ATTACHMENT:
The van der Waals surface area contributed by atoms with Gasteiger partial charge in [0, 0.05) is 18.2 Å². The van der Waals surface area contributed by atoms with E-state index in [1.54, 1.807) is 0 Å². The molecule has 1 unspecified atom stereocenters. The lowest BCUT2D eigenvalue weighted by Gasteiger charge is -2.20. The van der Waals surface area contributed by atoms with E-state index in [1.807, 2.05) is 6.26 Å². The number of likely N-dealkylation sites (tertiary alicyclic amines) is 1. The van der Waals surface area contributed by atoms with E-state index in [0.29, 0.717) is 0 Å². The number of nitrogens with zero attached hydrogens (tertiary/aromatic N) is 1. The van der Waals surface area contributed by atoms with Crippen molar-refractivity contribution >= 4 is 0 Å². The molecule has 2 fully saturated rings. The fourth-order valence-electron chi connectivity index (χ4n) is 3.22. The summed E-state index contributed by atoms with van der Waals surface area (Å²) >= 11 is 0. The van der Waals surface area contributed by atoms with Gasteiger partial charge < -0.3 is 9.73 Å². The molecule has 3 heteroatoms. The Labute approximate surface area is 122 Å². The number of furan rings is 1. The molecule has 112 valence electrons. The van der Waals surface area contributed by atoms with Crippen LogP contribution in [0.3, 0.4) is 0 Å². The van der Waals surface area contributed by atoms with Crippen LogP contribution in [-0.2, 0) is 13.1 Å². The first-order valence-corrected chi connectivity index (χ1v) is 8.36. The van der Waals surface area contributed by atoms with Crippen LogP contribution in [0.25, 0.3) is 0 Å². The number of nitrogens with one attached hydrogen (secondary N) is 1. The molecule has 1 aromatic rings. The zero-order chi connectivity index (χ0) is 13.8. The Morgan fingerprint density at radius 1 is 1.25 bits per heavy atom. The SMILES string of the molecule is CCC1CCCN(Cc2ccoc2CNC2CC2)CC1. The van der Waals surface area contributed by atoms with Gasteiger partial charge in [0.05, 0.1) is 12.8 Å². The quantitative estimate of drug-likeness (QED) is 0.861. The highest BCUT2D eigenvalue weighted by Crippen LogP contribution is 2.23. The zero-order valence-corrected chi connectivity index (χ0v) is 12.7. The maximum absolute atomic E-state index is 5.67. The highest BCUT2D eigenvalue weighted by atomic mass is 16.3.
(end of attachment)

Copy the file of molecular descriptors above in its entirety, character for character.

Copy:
The van der Waals surface area contributed by atoms with Gasteiger partial charge in [0, 0.05) is 18.2 Å². The van der Waals surface area contributed by atoms with E-state index in [1.54, 1.807) is 0 Å². The molecule has 1 unspecified atom stereocenters. The lowest BCUT2D eigenvalue weighted by Gasteiger charge is -2.20. The van der Waals surface area contributed by atoms with E-state index in [1.807, 2.05) is 6.26 Å². The number of likely N-dealkylation sites (tertiary alicyclic amines) is 1. The van der Waals surface area contributed by atoms with E-state index in [0.29, 0.717) is 0 Å². The number of nitrogens with zero attached hydrogens (tertiary/aromatic N) is 1. The van der Waals surface area contributed by atoms with Crippen molar-refractivity contribution >= 4 is 0 Å². The molecule has 2 fully saturated rings. The fourth-order valence-electron chi connectivity index (χ4n) is 3.22. The summed E-state index contributed by atoms with van der Waals surface area (Å²) >= 11 is 0. The van der Waals surface area contributed by atoms with Gasteiger partial charge < -0.3 is 9.73 Å². The molecule has 3 heteroatoms. The Labute approximate surface area is 122 Å². The number of furan rings is 1. The molecule has 112 valence electrons. The van der Waals surface area contributed by atoms with Crippen LogP contribution in [0.3, 0.4) is 0 Å². The van der Waals surface area contributed by atoms with Crippen LogP contribution in [-0.2, 0) is 13.1 Å². The first-order valence-corrected chi connectivity index (χ1v) is 8.36. The van der Waals surface area contributed by atoms with Crippen LogP contribution in [0.25, 0.3) is 0 Å². The number of nitrogens with one attached hydrogen (secondary N) is 1. The molecule has 1 aromatic rings. The zero-order chi connectivity index (χ0) is 13.8. The Morgan fingerprint density at radius 1 is 1.25 bits per heavy atom. The SMILES string of the molecule is CCC1CCCN(Cc2ccoc2CNC2CC2)CC1. The van der Waals surface area contributed by atoms with Gasteiger partial charge in [0.05, 0.1) is 12.8 Å². The quantitative estimate of drug-likeness (QED) is 0.861. The highest BCUT2D eigenvalue weighted by Crippen LogP contribution is 2.23. The zero-order valence-corrected chi connectivity index (χ0v) is 12.7. The maximum absolute atomic E-state index is 5.67. The highest BCUT2D eigenvalue weighted by atomic mass is 16.3.